Due to the sheer demand of the AM.150, I was only able to steal it from Atherton Bikes for a 3-day test period, during which I took it on an enduro shakedown ride followed by two days lapping Dyfi bike park. A packed schedule over these three days meant the time to experiment with the suspension setup was minimal, and though I managed to get a serious amount of descending time on hugely varied terrain, any opinions formed shouldn’t be taken as gospel. I set up the bike with the 25% sag at the shock that Atherton recommended, with the fork set at the upper limit of the air pressure for my weight according to the Fox set up guide, which is always a solid start. From the get-go, the high stack height and riser bar produced a serious “in the bike” feeling, with the 490mm reach that sits towards the upper limits of my comfortable range giving a commanding position over the bike that felt nicely centered in between the wheels when standing. Given the relatively burly build provided, with Continental’s new Kryptotal DH tires and a Stans Flow wheelset, the weight was impressively light and suggests the overall frame weight is low.
Climbing on board the AM.150 was reasonable, though the geometry on this older version tested placed me quite far off the back of the bike even with the saddle slammed forwards. This undoubtedly affected my influence on the suspension when pedaling seated, as my weight was acting on a longer lever than the steeper seat tube would produce. This meant that it didn’t feel incredibly efficient overall, but on the few technical climbing sections I faced over the short test period it offered a satisfactory ride. My bike was provided with a 150mm travel Reverb dropper, leading to me running it high out of the frame at minimum insertion for the climbs and having to pull out the hex key to slam it for the descents. It’s good to see they’ve moved to a steeper effective angle for future models and have adjusted the lug on the seat tube to increase insertion depths, which should allow for longer drop posts to be fitted and produce a more centralized climbing position.
What felt like a particularly low BB turned out to be quite reasonable on the trail, and I didn’t have any issues with catching pedals throughout the weekend. Lower down the cassette, when hammering hard on the pedals on the descents, the AM.150’s setup of the DW6 platform didn’t feel overly efficient either, certainly not exhibiting the same firm nature as your typical DW link bikes. The flip side of this was the ability to pedal through rougher terrain, such as root-infested straights, without the same level of jarring and deflection as you might expect. All in all, its light overall weight was offset by a slightly less efficient pedaling platform than I had expected, which when combined with the burly and sticky Continental Kryptotal tires meant that it didn’t have the peppiest nature, but it’s certainly not a slouch that I’d be scared to take on an all-day pedal epic. Suspension setup and tire choice can seriously impact the riding characteristics of a bike, and I’ve no doubt that efficiency and snappiness could be improved.
When the trail started to go down, the stand-out characteristic initially was the serious “in the bike” feeling produced by high stack height and reasonably low bb. This gave a reassuring feeling position on bigger jumps and in the steepest terrain, putting my weight nicely behind the front wheel in the “safe zone”. The drawback of this was the requirement for some suspension tweaking and body weight adjustment to get front wheel grip fully dialed in, but thanks to the slightly steeper head angle than some, the tendency for the front wheel to wash out on the flatter turns was reduced. Thankfully though this didn’t result in a front wheel that was eager to tuck, with minimal issues through steep corners or when hitting the anchors at the last second whilst initiating a turn on a blind track. Hitting the hundreds of varied berms in Dyfi bike park, the AM.150 loved to carve a turn hard, with the stout rear end of my version giving a highly connected feeling to the rear wheel and the mid-length wheelbase happy to tip in and carve a relatively tight radius. I’d be very interested to test the more compliant frame structure that will feature on models sold going forward, to see where in the range of stiffness they choose to go with it and the resultant effect on the character.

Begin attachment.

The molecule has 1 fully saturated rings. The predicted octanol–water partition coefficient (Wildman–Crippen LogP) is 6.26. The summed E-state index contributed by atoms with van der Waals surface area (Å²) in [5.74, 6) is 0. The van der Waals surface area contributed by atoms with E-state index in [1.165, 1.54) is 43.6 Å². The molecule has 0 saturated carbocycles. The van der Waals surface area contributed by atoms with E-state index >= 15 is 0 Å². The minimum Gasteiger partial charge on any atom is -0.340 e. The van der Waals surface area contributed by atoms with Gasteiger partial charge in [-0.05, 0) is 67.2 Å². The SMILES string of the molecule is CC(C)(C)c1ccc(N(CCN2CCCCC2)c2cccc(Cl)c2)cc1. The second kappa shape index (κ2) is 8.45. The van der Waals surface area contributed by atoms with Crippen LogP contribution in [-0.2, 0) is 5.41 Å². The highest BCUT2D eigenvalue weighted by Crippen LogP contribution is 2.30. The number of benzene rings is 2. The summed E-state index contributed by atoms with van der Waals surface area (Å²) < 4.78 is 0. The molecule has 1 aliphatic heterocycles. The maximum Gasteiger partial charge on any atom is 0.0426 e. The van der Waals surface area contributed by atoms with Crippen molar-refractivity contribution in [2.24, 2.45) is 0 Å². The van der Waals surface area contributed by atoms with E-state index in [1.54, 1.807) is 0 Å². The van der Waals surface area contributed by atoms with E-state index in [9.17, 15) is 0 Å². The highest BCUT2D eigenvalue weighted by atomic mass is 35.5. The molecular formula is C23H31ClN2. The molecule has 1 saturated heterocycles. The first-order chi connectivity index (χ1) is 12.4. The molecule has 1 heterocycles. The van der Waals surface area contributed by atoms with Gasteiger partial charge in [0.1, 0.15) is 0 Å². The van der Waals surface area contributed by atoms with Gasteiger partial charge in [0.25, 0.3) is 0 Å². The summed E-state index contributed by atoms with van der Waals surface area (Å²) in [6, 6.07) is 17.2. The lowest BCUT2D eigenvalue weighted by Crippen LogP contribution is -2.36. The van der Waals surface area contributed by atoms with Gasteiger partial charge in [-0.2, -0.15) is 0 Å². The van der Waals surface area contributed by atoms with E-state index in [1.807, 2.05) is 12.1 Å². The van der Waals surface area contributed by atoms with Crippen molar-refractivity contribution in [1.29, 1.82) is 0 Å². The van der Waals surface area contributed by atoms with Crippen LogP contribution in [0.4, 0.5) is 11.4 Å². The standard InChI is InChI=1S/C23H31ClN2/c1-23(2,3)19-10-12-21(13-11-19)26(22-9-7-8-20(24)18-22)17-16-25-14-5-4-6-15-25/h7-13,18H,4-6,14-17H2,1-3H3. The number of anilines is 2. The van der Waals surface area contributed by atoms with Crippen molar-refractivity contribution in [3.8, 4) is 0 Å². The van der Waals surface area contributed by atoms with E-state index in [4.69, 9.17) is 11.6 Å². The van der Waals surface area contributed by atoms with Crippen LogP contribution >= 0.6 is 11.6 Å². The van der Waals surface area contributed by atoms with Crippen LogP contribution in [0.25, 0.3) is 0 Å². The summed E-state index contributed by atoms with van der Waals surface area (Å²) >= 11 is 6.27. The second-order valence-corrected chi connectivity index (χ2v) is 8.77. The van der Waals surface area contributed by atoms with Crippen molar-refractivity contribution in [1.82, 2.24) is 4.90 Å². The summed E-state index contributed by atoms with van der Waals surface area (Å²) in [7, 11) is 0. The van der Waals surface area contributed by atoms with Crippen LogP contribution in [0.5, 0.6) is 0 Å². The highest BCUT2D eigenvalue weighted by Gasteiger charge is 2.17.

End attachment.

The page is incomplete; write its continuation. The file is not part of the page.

25% sag at the shock felt good from the get-go and left enough travel in reserve to handle big hits like Dyfi’s Oakley Icon Way without any discomfort. Atherton Bikes have managed to produce an impressively bottomless feeling that was only overwhelmed by some slightly short landings on the biggest hits in the park. The sensitivity off the top was stellar too, especially given the slightly reduced sag compared to the 30-35% go-to on most enduro bikes, giving plenty of grip and comfort through the rough stuff. The mid-stroke was a touch wallowy, contrary to my expectations of the relatively short travel enduro machine, and so it wasn’t quite so keen to pick up speed through hard pumping efforts as some – I’d like to give one some more trail time to play around with the setup and see if this could be improved. Predictability and confidence were plentiful though, encouraging the brakes to be let off and the roughest and rowdiest terrain to be attacked. Aside from slightly more agile steering than some in the class, the AM.150 truly is a downhiller’s enduro rig.
Other stand-out notions on board the AM.150 were the relatively quiet overall ride – even more impressive considering the thin rubber protection fitted – with a lack of excess chain noise or cable rattle. Unfortunately, on the bike tested, it was necessary to have the multi-tool at hand often, with the frame pivots seemingly keen to come undone every few runs. Granted, this was a well-used bike, but it was still a bit of a shame to see. There’s a lot of hardware on the frame, which all vary between a 4, 5 or 6mm hex key, and the lower link has some hardware that needs the shock to be compressed to get access, so it’s quite an unfriendly bike to diagnose a rattle. Atherton was keen to point out that the pivot bolts might have lost the locktite they would come with from the factory, and so frames going out to customers will likely not suffer from this issue, but it’s worth noting the drawbacks that a multi-link suspension design carry compared with a simpler platform.
The Wolf’s Last Word
Overall, the “first ride” was incredibly promising on the Atherton Bikes AM.150, proving that they’ve put together a real ripper of a bike. At £4,000/$4,500, it’s no small amount of money for the frame, and I think you’d really want to buy into the technology to build it from the ground-up, but the full builds seem more reasonable and it’s certainly a bike I felt sad to give back so soon. I’m looking forward to seeing some of Atherton’s big plans come into fruition over the coming months, and to hopefully getting on board their machines again for some more trail time in the future.
“In the bike” feeling
Space age tech and customisation
Rough terrain sensitivity
Big hit capabilities
Pivots loosening – needed loctite
Not the most supportive or efficient